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“Come Clay With Us” Bids Ms. V

Ms. Katherine Vartanian (far left), art teacher at JET Middle School, assists her students in their clay-making.

Ms. Katherine Vartanian, art teacher at JET Middle School, assists her students in their clay-making.

“Come Clay With Us” was an invitation in the email that Joel Jolly received and which prompted this story. The author of the email is Ms. Vartanian, the art teacher at JET Middle School. Joel Jolly is the chair of the Edgefield County Public School Foundation, which gave Ms. Vartanian a Vision Grant (money) for her school work, and she reported what she had done with the money.

According to Joel Jolly, this is a good time to tell this story because they are beginning their campaign to raise funds for the next Vision Grants – money appropriated to deserving teachers (competing for the money) to help them in their work.

A meeting with Ms. Vartanian in her art classroom – where it was visible to the visitors what the students were learning – gave those attending (members of the Foundation Board and the reporter for this story) evidence of the “magic” of money put into the hands of an inspired and capable teacher.  Some twenty students in her class were forming pinch pots, coil bowls and slab designs, all from the clay supplies that the Vision money afforded.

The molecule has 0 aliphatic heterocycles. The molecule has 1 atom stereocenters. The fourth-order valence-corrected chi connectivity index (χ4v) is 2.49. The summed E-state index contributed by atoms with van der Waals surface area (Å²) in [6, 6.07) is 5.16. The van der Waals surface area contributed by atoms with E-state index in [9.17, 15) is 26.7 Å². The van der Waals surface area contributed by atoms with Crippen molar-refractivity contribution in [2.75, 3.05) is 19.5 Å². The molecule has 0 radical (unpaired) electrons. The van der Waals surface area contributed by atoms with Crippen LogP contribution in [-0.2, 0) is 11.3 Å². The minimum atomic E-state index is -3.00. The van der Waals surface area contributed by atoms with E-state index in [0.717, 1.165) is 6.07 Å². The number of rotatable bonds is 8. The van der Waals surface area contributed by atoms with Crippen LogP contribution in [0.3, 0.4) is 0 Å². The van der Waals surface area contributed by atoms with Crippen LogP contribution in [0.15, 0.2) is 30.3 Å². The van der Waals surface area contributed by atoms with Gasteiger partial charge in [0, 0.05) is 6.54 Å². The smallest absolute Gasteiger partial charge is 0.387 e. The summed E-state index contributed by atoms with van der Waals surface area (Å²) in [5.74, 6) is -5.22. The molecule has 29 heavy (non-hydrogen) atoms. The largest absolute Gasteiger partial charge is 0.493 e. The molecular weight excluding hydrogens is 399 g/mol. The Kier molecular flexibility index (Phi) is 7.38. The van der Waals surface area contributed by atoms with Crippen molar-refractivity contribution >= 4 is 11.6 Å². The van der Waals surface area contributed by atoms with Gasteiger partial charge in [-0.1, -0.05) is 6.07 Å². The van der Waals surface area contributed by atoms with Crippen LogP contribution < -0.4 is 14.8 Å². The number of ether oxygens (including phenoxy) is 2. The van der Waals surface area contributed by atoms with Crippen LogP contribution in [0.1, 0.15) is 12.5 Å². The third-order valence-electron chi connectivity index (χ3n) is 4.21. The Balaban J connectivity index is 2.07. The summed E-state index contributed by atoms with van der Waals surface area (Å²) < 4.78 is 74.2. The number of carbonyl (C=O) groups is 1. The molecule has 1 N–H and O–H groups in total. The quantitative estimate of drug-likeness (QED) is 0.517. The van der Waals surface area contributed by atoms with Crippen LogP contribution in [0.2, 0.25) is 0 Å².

“Ms. V” as she is called, already had the skills for teaching pottery and she actually had the tools; add those to the setting (large art room with great light and work tables) and a kiln (that is a subject addressed at the end) available for the students, but no supplies, like clay and color glazes.  Because a Vision Grant was made to Ms. V, she was able to add, like “magic,” the elements of clay and “paint” so that the students can learn through experience about potters, in particular Dave the Potter who is celebrated more today in this area and over the world than ever.

This is a learning experience that cannot be matched by just reading about potters. These students have felt the clay in their hands, smelled the clay as it absorbs the glaze (they put the glaze on wet clay, as observed) and have become more fully aware of its possibilities. The story of hand building at JET, that came as a part of a teacher’s wish to give more to her students, is basically the story of a number of other teachers in the system, having received grants to aid their students.  The stories will be told in time.

And about that kiln: it is in good shape.  Ms. V COULD fire all the students’ work so they have the complete experience from idea to conclusion.  However, the kiln has no ventilation.  (Anyone know how to make that happen?)  Maybe next year the students can have the complete experience.